Saturday, March 24, 2018

Loc Journey no. I | Don't Touch My Hair

After years of consideration and much research, I finally decided to take the plunge and loc my hair. Before I get into the reasoning behind this choice, please understand that it is a very personal journey that I wanted to document. Also, every update in my loc journey will have a song attached. By the time this series is complete, I'll have a full playlist, which will essentially be a compilation of the songs I listened to while I was doing my hair. That being said, today's theme is obviously titled after a relatively popular song by Solange, "Don't Touch My Hair".

March 22, 2018 marks day one of my loc journey. Well technically, March 18th was day one and the 22nd was the reset. After the first day, my curls started to unravel. It didn't take well with the products I started with. Frustrated, I was forced to start over twice, the third and final time opting to go with a smarter technique and flowing with my natural curl pattern. Third times a charm, because this time came out exactly the way I wanted. It's important to note that I was also intentional about not going to a loctitian or a loc professional, because I think it's really important for me to be able to maintain and get to know my hair in a way I've never had to previously.

Although I've had natural hair my entire life, having locked hair will be a different level of understanding myself. Each day, it will force me to look in the mirror and make a conscious, daily decision to let my mane just be in the beginning stages, when it's not the best time to manipulate the hair into different styles, so I can already tell having locs will test my patience on days I'll miss being able to simply slap some conditioner in to make my hair look a certain way.  At the same time, I admire wild, unruly, disrespectful ass hair so much, which is why I'm choosing to semi-freeform and letting my hair do what it wants to do. I'm actually extremely curious to find out what it does on its own. With semi-freeforming, I'll only be dedicating a substantial amount of time to my hair once a month, therefore, it's pretty low maintenance on a day to day basis.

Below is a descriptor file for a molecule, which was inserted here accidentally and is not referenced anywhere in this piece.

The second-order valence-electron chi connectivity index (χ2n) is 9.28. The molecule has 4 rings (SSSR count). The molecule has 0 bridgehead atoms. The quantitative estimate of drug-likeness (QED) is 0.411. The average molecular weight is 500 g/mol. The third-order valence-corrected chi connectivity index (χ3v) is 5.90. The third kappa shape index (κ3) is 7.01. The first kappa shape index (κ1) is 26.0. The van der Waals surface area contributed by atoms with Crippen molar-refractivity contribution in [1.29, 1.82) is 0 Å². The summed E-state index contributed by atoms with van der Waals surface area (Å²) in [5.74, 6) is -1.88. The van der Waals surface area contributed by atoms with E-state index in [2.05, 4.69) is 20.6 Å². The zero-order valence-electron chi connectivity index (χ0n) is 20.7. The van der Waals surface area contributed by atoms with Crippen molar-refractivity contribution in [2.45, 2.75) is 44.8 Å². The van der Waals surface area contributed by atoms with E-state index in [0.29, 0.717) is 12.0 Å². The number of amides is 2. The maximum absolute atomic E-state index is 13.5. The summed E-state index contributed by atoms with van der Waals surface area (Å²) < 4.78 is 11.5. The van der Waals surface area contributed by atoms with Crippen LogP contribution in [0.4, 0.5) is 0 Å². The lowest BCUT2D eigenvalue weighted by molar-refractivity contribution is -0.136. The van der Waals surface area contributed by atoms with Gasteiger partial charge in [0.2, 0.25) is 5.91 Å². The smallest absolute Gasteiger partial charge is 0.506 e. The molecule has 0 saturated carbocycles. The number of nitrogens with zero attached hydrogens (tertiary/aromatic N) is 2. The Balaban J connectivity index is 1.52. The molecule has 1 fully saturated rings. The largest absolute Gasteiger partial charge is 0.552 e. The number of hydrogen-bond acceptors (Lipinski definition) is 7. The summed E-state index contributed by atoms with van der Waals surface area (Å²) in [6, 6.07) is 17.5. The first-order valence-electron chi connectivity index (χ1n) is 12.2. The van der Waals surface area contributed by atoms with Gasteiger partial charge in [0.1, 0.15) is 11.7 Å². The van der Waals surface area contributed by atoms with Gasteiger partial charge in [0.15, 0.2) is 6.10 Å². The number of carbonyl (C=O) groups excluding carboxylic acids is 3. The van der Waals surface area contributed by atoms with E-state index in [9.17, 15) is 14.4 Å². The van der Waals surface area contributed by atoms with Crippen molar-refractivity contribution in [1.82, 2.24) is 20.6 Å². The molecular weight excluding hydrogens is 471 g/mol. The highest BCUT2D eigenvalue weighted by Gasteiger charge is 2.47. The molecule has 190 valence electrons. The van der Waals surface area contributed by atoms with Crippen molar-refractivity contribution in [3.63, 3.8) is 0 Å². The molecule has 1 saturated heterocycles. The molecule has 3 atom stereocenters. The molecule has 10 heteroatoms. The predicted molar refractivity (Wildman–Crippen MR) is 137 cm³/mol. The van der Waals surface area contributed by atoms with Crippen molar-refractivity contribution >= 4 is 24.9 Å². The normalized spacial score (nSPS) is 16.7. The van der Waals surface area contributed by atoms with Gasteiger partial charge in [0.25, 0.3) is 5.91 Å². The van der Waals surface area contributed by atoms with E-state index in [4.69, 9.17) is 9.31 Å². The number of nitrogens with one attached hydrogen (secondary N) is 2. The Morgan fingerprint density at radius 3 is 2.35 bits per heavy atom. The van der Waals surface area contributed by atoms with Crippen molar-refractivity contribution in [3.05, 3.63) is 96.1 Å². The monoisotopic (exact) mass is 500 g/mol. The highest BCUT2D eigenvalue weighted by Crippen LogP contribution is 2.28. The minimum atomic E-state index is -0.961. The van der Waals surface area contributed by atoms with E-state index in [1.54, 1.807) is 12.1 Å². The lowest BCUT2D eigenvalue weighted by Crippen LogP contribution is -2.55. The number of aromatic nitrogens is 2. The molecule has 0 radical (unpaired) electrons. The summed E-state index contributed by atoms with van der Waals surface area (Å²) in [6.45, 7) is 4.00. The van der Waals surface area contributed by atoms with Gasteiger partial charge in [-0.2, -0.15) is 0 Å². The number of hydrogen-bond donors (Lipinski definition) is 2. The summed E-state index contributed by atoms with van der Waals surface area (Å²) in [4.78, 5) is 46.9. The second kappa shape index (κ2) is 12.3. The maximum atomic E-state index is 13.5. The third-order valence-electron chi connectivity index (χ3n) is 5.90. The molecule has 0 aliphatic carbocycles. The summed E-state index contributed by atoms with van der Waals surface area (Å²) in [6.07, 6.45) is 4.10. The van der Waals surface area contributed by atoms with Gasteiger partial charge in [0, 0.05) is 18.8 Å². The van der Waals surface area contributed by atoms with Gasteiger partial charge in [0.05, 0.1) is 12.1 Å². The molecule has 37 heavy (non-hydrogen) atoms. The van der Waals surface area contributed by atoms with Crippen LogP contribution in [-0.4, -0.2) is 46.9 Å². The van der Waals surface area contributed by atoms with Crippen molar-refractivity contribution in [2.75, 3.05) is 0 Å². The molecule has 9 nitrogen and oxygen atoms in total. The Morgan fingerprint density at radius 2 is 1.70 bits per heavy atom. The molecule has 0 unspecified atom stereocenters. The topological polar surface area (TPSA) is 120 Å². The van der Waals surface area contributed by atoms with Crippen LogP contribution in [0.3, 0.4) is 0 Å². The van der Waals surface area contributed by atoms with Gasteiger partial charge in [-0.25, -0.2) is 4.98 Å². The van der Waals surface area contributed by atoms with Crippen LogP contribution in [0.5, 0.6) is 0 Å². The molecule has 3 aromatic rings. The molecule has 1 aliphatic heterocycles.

Aside from vanity reasons, locs fit my lifestyle. From a cultural standpoint, I am so damn proud to be a woman of color. Essentially, I am passionate about what it means to be black.  I want to give my crown a chance to make all those beliefs loud and clear without me saying a word. The way I see it, this is just another opportunity to express myself. Not sure how relevant it is to mention that I have chosen a vegetarian lifestyle and I try to be as close to using natural products (on hair, skin, and otherwise) as much as possible. For reasons beyond that, it is my hope that the journey with my hair will prove to be about something much deeper than just hair; that it gives me the courage and confidence to see what makes me beautiful in a brand new light. 

As far as my family is concerned, not sure what kind of reaction I'll get from the people I love the most, especially my mom's side. Historically, Dominicans struggle with embracing their own blackness. Unfortunately, it's something that's prevalent with many of my family members. It's not that they don't like being black or even that they deny it. There is, however, a standard of beauty that says if it's not bone straight or neatly tucked away, it's not pretty. It's not acceptable. It's not professional nor presentable.  Growing up in the states, you'll be surprised by what many native islanders think of people with locs, referring to them as vagabonds and/or rastas. While I do respect the Rastafarian religion, lifestyle, whatever you want to call it, I am in no way, shape or form making that kind of statement. 

No one wants people to assume certain things about them based on their outside appearance - and in a perfect world, they wouldn't - but I already know they will. And it's not just a Caribbean thing; this kind of behavior happens across the board and throughout the globe. There are whole corporations that blatantly refuse to hire people with locs. There are policies in place that prohibit people from having them or any natural hairstyle for that matter. While I am fully aware of those things, what other people think rarely has very little impact on the choices I make for myself. If anything, it will give me a chance to better align myself with careers paths and people who truly accept me for who I am. My hair does not define me - never has, never will - despite society's prejudices, politics, and preferences. Furthermore, I have come to the conclusion that we all have the capacity within ourselves to be whoever we want to be in this world without conforming to what this world wants me/you/us to be. 

So day one was Thursday, today is day three. Thursday was honestly a struggle, but Friday I felt empowered and sexy and free, which had a lot to do with a full on spa treatment to start my day and receiving my first set of custom waist beads in the mail. That same feeling lingered in my space when I woke up today. It's only the beginning. There's still so much to learn and I look forward to how we evolve from this point on. Lesson 1: When you feel good on the inside, it radiates on the outside organically. When you look good on the outside, it positively affects how you feel on the inside.

Follow me on Twitter: | ♡ @ChyAmbition

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